Perhaps we're simpler than we thought, if acetaminophen can alleviate the fear of death.
University of British Columbia researchers have found a new potential use for the over-the-counter pain drug Tylenol. Typically known to relieve physical pain, the study suggests the drug may also reduce the psychological effects of fear and anxiety over the human condition, or existential dread.
"Pain exists in many forms, including the distress that people feel when exposed to thoughts of existential uncertainty and death," says lead author Daniel Randles, UBC Dept. of Psychology. "Our study suggests these anxieties may be processed as 'pain' by the brain -- but Tylenol seems to inhibit the signal telling the brain that something is wrong." [emphasis mine]
Okay then. I am going to stock-up on acetaminophen for my anxiety-issues, which DO NOT include denying climate change, but I am also going to pass it out to any dumbasses who deny climate change. I'll just say "Take 2 and call a Scientist in the morning." ;)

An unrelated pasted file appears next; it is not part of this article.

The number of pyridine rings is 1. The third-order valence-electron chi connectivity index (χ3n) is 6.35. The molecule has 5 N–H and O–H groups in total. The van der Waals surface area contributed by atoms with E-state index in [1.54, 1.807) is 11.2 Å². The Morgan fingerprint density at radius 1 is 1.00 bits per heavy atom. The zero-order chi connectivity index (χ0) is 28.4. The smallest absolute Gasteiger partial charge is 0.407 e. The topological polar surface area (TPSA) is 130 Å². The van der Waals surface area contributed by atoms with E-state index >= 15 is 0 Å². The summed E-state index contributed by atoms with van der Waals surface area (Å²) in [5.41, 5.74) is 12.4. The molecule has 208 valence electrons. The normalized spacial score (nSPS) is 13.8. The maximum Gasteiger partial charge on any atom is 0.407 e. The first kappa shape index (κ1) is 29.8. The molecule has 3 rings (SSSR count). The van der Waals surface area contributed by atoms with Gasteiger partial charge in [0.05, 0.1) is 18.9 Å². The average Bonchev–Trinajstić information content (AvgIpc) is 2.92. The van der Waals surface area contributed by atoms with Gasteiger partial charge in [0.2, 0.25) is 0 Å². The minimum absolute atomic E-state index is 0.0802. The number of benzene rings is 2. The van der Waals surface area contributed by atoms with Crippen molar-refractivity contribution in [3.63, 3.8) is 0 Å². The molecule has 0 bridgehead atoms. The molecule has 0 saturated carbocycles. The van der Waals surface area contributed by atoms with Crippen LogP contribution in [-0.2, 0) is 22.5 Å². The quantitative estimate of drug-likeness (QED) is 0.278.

Hmmm... I wonder if COX 3 isn't as useless as they are telling us. Perhaps it has a hand here? Would be interesting to find out!
LOL, Melinda. I know the Tylenol manufacturers are delighted to hear this.
Yes, I have liver damage from medication (haven't had any alcohol in many years but medication is just as bad.) Because of other medications, I can only take Tylenol for pain but take it very sparingly.
Acetaminophen overdose "is the most common cause of drug-induced liver disease and acute liver failure worldwide."
My hairdresser's mother likely died this way. She was inclined to self medicate. One day she suddenly fell down. She was diagnosed with end stage liver failure and died within the week.
A toxic dose of acetaminophen usually varies between 4 grams (g) in special populations (like alcoholics) and 6 g in the average person. The lethal dose is usually between 10 g and 15 g, however if a person is drinking alcohol at the same time, it will lower that figure significantly.
Each Extra Strength Tylenol pill is 500 milligrams.